Rage In Favour of the Machine.

Living your life based on what bands you’re into is one of the most un-rebellious things you can do. As long as the people at the bottom of the pile express their anger by dividing instead of by uniting, the people at the top will be safe. It doesn’t matter whether you listen to Brujeria or Tina Arena, you’re getting screwed by the system either way. You listen to music because you enjoy it. It can give you ideas, but by itself it isn’t going to change anything.

Pull My String.

And the corporations will do all they can to make sure music gives you bad ideas. Whenever any kind of rebellious movement comes along, the powers that be will try and take it over. Yesterday’s rebels can easily become today’s bosses. And turning something into a scene, with its own music, fashion etc, makes that all the easier. They can simply copy all those things, and leave out the political meaning. How many ‘punk’ bands just sing about love and are on major labels? The ex-members of the Sex Pistols don’t seem to be giving away their millions, despite singing about ‘Anarchy in the UK’. Exactly the same thing happened in the ’60s: there were a lot of really good ideas around, like the early feminists and the Black Panthers. But all we really get to hear about are Martin Luther King and smoking pot. The mass media is owned by a few very rich men. And they aren’t going to let people get hold of anything that really threatens their power. As Phil Spector (a record producer) said, “I dictate to the kids what I want them to hear and what I want them to buy. They’ll buy what I put out there.” This is true whether the music is mainstream or alternative (which is getting more mainstream every day). There’s nothing sadder than seeing people expressing their anger by buying CDs and t-shirts from the very rich bastards who make life miserable in the first place.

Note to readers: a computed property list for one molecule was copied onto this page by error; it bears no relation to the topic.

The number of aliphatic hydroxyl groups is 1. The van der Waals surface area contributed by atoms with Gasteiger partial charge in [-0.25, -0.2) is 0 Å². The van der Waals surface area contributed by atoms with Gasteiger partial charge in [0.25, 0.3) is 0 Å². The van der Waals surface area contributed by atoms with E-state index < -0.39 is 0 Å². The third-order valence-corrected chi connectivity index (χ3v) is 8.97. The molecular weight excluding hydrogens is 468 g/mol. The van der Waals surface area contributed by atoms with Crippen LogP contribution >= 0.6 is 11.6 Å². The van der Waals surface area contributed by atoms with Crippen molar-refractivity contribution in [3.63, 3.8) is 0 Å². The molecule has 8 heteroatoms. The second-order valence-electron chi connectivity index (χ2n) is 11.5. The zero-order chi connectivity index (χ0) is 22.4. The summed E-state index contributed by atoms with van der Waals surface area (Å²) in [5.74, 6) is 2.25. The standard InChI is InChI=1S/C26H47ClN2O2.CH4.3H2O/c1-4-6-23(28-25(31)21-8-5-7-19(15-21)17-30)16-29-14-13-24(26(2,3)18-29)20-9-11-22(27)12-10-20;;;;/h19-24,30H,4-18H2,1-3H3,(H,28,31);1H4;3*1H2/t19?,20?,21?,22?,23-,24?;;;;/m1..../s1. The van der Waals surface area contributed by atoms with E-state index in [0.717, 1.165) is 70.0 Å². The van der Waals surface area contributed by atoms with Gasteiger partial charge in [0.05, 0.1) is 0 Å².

We Fought the Law and — We Won.

There’s no point criticising unless you can offer something better. Which I think I can. I won’t try and bullshit you — anarchism is a pretty small movement in Australia. But it’s equally obvious that we’re growing. You might have heard about the recent speaking tour of Lorenzo Ervin, the ex-Black Panther who our government arrested, bashed, called a terrorist and tried to deport. We wouldn’t have been able to do a tour which 1000 people came to, in the face of persecution by the government and Pauline stupid Hanson. The reasons why we’ve been quiet for the last few decades are important, but not that relevant to this article. For now, it’s enough to know that we’re waking up from a long sleep, where other movements seem to be stagnating or even getting smaller.

You’ll Never Walk Alone.

No one expects you to go out and start a revolution all by yourself. At best, young people face a life slightly worse than their parents — a bit more frustration, a bit more anger, a little less pay. At worst, the environment might completely fall apart thanks to the greed of the rich. If you want more than this, if you’re feeling frustrated or angry, and very importantly if you’re prepared to express it in a way that will actually do something, then you should join an anarchist group. You might already know where to contact one. If not, you can get in touch with me — email (, or write to me c/o Angry People (my group), PO Box 108, St Peters NSW 2033. I answer every letter and every question I get.